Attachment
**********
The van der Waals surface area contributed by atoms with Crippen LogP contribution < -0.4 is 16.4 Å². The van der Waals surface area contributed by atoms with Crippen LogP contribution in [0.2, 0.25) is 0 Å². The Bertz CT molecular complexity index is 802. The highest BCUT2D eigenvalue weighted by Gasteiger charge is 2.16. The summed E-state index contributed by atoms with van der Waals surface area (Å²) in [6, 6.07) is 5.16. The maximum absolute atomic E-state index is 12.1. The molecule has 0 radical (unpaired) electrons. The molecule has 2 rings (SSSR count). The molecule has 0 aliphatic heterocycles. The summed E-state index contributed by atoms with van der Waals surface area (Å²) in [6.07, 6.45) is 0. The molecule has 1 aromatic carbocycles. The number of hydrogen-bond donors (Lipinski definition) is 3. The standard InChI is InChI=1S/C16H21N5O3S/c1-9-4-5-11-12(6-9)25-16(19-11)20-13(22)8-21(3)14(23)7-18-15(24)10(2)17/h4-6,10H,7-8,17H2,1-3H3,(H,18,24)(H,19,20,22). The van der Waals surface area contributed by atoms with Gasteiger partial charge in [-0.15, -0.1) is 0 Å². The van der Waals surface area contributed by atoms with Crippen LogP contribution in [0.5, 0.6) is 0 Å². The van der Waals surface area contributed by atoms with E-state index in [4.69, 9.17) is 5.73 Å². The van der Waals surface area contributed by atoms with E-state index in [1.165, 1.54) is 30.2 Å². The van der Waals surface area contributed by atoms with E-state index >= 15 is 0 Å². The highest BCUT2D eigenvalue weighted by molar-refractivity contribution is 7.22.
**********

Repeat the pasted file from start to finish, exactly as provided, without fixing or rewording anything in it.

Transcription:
The van der Waals surface area contributed by atoms with Crippen LogP contribution < -0.4 is 16.4 Å². The van der Waals surface area contributed by atoms with Crippen LogP contribution in [0.2, 0.25) is 0 Å². The Bertz CT molecular complexity index is 802. The highest BCUT2D eigenvalue weighted by Gasteiger charge is 2.16. The summed E-state index contributed by atoms with van der Waals surface area (Å²) in [6, 6.07) is 5.16. The maximum absolute atomic E-state index is 12.1. The molecule has 0 radical (unpaired) electrons. The molecule has 2 rings (SSSR count). The molecule has 0 aliphatic heterocycles. The summed E-state index contributed by atoms with van der Waals surface area (Å²) in [6.07, 6.45) is 0. The molecule has 1 aromatic carbocycles. The number of hydrogen-bond donors (Lipinski definition) is 3. The standard InChI is InChI=1S/C16H21N5O3S/c1-9-4-5-11-12(6-9)25-16(19-11)20-13(22)8-21(3)14(23)7-18-15(24)10(2)17/h4-6,10H,7-8,17H2,1-3H3,(H,18,24)(H,19,20,22). The van der Waals surface area contributed by atoms with Gasteiger partial charge in [-0.15, -0.1) is 0 Å². The van der Waals surface area contributed by atoms with Crippen LogP contribution in [0.5, 0.6) is 0 Å². The van der Waals surface area contributed by atoms with E-state index in [4.69, 9.17) is 5.73 Å². The van der Waals surface area contributed by atoms with E-state index in [1.165, 1.54) is 30.2 Å². The van der Waals surface area contributed by atoms with E-state index >= 15 is 0 Å². The highest BCUT2D eigenvalue weighted by molar-refractivity contribution is 7.22.